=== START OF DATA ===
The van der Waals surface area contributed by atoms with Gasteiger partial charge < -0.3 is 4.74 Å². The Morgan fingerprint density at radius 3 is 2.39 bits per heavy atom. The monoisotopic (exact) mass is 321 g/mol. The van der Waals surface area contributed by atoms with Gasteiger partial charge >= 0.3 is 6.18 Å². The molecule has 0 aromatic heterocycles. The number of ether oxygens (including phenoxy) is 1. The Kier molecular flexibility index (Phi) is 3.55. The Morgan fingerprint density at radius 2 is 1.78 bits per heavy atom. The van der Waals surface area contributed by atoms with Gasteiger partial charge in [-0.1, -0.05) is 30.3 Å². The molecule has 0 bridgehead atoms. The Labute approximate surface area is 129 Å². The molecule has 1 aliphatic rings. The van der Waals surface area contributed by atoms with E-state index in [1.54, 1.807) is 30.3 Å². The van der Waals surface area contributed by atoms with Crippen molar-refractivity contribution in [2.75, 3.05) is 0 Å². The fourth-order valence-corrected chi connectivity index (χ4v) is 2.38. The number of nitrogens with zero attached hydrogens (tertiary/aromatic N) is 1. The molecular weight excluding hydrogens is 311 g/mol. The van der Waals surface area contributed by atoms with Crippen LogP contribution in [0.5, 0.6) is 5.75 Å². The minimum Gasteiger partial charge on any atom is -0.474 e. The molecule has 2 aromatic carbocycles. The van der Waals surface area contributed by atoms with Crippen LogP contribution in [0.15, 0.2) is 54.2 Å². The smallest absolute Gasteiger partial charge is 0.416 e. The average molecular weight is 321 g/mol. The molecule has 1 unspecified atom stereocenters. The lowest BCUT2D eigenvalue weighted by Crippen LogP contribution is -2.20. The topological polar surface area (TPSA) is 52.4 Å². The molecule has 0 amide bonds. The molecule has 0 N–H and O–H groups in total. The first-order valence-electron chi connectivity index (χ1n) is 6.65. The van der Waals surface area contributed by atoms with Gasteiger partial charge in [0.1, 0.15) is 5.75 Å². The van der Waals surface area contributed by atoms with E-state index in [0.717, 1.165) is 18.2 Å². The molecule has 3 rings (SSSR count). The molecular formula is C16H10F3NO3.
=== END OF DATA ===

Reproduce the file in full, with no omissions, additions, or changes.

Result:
The van der Waals surface area contributed by atoms with Gasteiger partial charge < -0.3 is 4.74 Å². The Morgan fingerprint density at radius 3 is 2.39 bits per heavy atom. The monoisotopic (exact) mass is 321 g/mol. The van der Waals surface area contributed by atoms with Gasteiger partial charge >= 0.3 is 6.18 Å². The molecule has 0 aromatic heterocycles. The number of ether oxygens (including phenoxy) is 1. The Kier molecular flexibility index (Phi) is 3.55. The Morgan fingerprint density at radius 2 is 1.78 bits per heavy atom. The van der Waals surface area contributed by atoms with Gasteiger partial charge in [-0.1, -0.05) is 30.3 Å². The molecule has 0 bridgehead atoms. The Labute approximate surface area is 129 Å². The molecule has 1 aliphatic rings. The van der Waals surface area contributed by atoms with E-state index in [1.54, 1.807) is 30.3 Å². The van der Waals surface area contributed by atoms with Crippen molar-refractivity contribution in [2.75, 3.05) is 0 Å². The fourth-order valence-corrected chi connectivity index (χ4v) is 2.38. The number of nitrogens with zero attached hydrogens (tertiary/aromatic N) is 1. The molecular weight excluding hydrogens is 311 g/mol. The van der Waals surface area contributed by atoms with Crippen LogP contribution in [0.5, 0.6) is 5.75 Å². The minimum Gasteiger partial charge on any atom is -0.474 e. The molecule has 2 aromatic carbocycles. The van der Waals surface area contributed by atoms with Crippen LogP contribution in [0.15, 0.2) is 54.2 Å². The smallest absolute Gasteiger partial charge is 0.416 e. The average molecular weight is 321 g/mol. The molecule has 1 unspecified atom stereocenters. The lowest BCUT2D eigenvalue weighted by Crippen LogP contribution is -2.20. The topological polar surface area (TPSA) is 52.4 Å². The molecule has 0 amide bonds. The molecule has 0 N–H and O–H groups in total. The first-order valence-electron chi connectivity index (χ1n) is 6.65. The van der Waals surface area contributed by atoms with Gasteiger partial charge in [0.1, 0.15) is 5.75 Å². The van der Waals surface area contributed by atoms with E-state index in [0.717, 1.165) is 18.2 Å². The molecule has 3 rings (SSSR count). The molecular formula is C16H10F3NO3.